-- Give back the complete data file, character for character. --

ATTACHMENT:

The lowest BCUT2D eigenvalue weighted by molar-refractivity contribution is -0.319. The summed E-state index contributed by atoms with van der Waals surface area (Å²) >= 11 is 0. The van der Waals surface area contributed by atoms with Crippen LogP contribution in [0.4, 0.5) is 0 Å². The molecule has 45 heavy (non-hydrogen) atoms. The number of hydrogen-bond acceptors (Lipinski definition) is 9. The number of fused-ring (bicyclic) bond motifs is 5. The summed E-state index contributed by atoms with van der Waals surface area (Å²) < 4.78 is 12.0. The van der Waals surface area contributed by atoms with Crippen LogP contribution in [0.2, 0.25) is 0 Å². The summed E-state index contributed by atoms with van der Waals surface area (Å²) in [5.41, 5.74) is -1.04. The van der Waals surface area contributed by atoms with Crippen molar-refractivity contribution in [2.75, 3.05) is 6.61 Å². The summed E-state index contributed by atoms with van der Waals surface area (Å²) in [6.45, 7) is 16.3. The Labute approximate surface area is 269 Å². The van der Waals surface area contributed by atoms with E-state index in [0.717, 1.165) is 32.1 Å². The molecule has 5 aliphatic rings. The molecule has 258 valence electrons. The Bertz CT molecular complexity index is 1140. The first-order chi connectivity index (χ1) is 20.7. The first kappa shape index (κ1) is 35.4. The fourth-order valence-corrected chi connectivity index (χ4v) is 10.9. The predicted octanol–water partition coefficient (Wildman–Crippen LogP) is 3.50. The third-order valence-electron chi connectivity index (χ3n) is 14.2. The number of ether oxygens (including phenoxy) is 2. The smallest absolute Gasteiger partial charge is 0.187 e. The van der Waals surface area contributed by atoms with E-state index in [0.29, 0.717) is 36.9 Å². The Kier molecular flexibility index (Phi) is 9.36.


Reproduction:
The lowest BCUT2D eigenvalue weighted by molar-refractivity contribution is -0.319. The summed E-state index contributed by atoms with van der Waals surface area (Å²) >= 11 is 0. The van der Waals surface area contributed by atoms with Crippen LogP contribution in [0.4, 0.5) is 0 Å². The molecule has 45 heavy (non-hydrogen) atoms. The number of hydrogen-bond acceptors (Lipinski definition) is 9. The number of fused-ring (bicyclic) bond motifs is 5. The summed E-state index contributed by atoms with van der Waals surface area (Å²) < 4.78 is 12.0. The van der Waals surface area contributed by atoms with Crippen LogP contribution in [0.2, 0.25) is 0 Å². The summed E-state index contributed by atoms with van der Waals surface area (Å²) in [5.41, 5.74) is -1.04. The van der Waals surface area contributed by atoms with Crippen molar-refractivity contribution in [2.75, 3.05) is 6.61 Å². The summed E-state index contributed by atoms with van der Waals surface area (Å²) in [6.45, 7) is 16.3. The Labute approximate surface area is 269 Å². The van der Waals surface area contributed by atoms with E-state index in [0.717, 1.165) is 32.1 Å². The molecule has 5 aliphatic rings. The molecule has 258 valence electrons. The Bertz CT molecular complexity index is 1140. The first-order chi connectivity index (χ1) is 20.7. The first kappa shape index (κ1) is 35.4. The fourth-order valence-corrected chi connectivity index (χ4v) is 10.9. The predicted octanol–water partition coefficient (Wildman–Crippen LogP) is 3.50. The third-order valence-electron chi connectivity index (χ3n) is 14.2. The number of ether oxygens (including phenoxy) is 2. The smallest absolute Gasteiger partial charge is 0.187 e. The van der Waals surface area contributed by atoms with E-state index in [0.29, 0.717) is 36.9 Å². The Kier molecular flexibility index (Phi) is 9.36.